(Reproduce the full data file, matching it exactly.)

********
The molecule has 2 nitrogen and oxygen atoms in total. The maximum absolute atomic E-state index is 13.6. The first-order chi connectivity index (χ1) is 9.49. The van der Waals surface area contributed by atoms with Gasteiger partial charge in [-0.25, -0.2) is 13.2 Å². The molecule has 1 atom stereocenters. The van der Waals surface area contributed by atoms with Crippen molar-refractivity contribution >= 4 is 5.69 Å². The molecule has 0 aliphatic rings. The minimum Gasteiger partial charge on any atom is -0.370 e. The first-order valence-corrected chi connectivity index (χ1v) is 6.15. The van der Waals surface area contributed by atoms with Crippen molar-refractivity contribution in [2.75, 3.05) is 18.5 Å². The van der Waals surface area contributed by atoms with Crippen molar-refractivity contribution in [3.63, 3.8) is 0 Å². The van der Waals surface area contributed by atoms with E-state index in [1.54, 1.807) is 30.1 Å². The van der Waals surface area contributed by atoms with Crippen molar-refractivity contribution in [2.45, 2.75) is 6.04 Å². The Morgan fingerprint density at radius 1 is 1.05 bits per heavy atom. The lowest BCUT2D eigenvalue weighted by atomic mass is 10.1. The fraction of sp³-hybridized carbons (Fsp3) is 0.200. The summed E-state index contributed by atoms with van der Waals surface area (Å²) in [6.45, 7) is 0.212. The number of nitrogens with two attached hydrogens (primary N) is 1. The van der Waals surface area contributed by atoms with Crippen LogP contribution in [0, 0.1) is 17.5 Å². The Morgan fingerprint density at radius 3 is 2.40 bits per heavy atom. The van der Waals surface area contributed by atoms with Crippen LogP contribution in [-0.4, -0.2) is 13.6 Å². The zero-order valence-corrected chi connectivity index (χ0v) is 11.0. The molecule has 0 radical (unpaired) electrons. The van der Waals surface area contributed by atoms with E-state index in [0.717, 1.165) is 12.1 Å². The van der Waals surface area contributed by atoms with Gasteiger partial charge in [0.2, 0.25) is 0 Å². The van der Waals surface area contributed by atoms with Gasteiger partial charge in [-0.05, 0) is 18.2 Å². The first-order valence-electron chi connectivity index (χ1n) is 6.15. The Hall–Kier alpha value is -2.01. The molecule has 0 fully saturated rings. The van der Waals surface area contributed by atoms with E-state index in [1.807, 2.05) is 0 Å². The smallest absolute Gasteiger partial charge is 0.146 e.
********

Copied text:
The molecule has 2 nitrogen and oxygen atoms in total. The maximum absolute atomic E-state index is 13.6. The first-order chi connectivity index (χ1) is 9.49. The van der Waals surface area contributed by atoms with Gasteiger partial charge in [-0.25, -0.2) is 13.2 Å². The molecule has 1 atom stereocenters. The van der Waals surface area contributed by atoms with Crippen molar-refractivity contribution >= 4 is 5.69 Å². The molecule has 0 aliphatic rings. The minimum Gasteiger partial charge on any atom is -0.370 e. The first-order valence-corrected chi connectivity index (χ1v) is 6.15. The van der Waals surface area contributed by atoms with Crippen molar-refractivity contribution in [2.75, 3.05) is 18.5 Å². The van der Waals surface area contributed by atoms with Crippen molar-refractivity contribution in [3.63, 3.8) is 0 Å². The van der Waals surface area contributed by atoms with E-state index in [1.54, 1.807) is 30.1 Å². The van der Waals surface area contributed by atoms with Crippen molar-refractivity contribution in [2.45, 2.75) is 6.04 Å². The Morgan fingerprint density at radius 1 is 1.05 bits per heavy atom. The lowest BCUT2D eigenvalue weighted by atomic mass is 10.1. The fraction of sp³-hybridized carbons (Fsp3) is 0.200. The summed E-state index contributed by atoms with van der Waals surface area (Å²) in [6.45, 7) is 0.212. The number of nitrogens with two attached hydrogens (primary N) is 1. The van der Waals surface area contributed by atoms with Crippen LogP contribution in [0, 0.1) is 17.5 Å². The Morgan fingerprint density at radius 3 is 2.40 bits per heavy atom. The van der Waals surface area contributed by atoms with Crippen LogP contribution in [-0.4, -0.2) is 13.6 Å². The zero-order valence-corrected chi connectivity index (χ0v) is 11.0. The molecule has 0 radical (unpaired) electrons. The van der Waals surface area contributed by atoms with E-state index in [0.717, 1.165) is 12.1 Å². The van der Waals surface area contributed by atoms with Gasteiger partial charge in [0.2, 0.25) is 0 Å². The van der Waals surface area contributed by atoms with Gasteiger partial charge in [-0.05, 0) is 18.2 Å². The first-order valence-electron chi connectivity index (χ1n) is 6.15. The Hall–Kier alpha value is -2.01. The molecule has 0 fully saturated rings. The van der Waals surface area contributed by atoms with E-state index in [1.807, 2.05) is 0 Å². The smallest absolute Gasteiger partial charge is 0.146 e.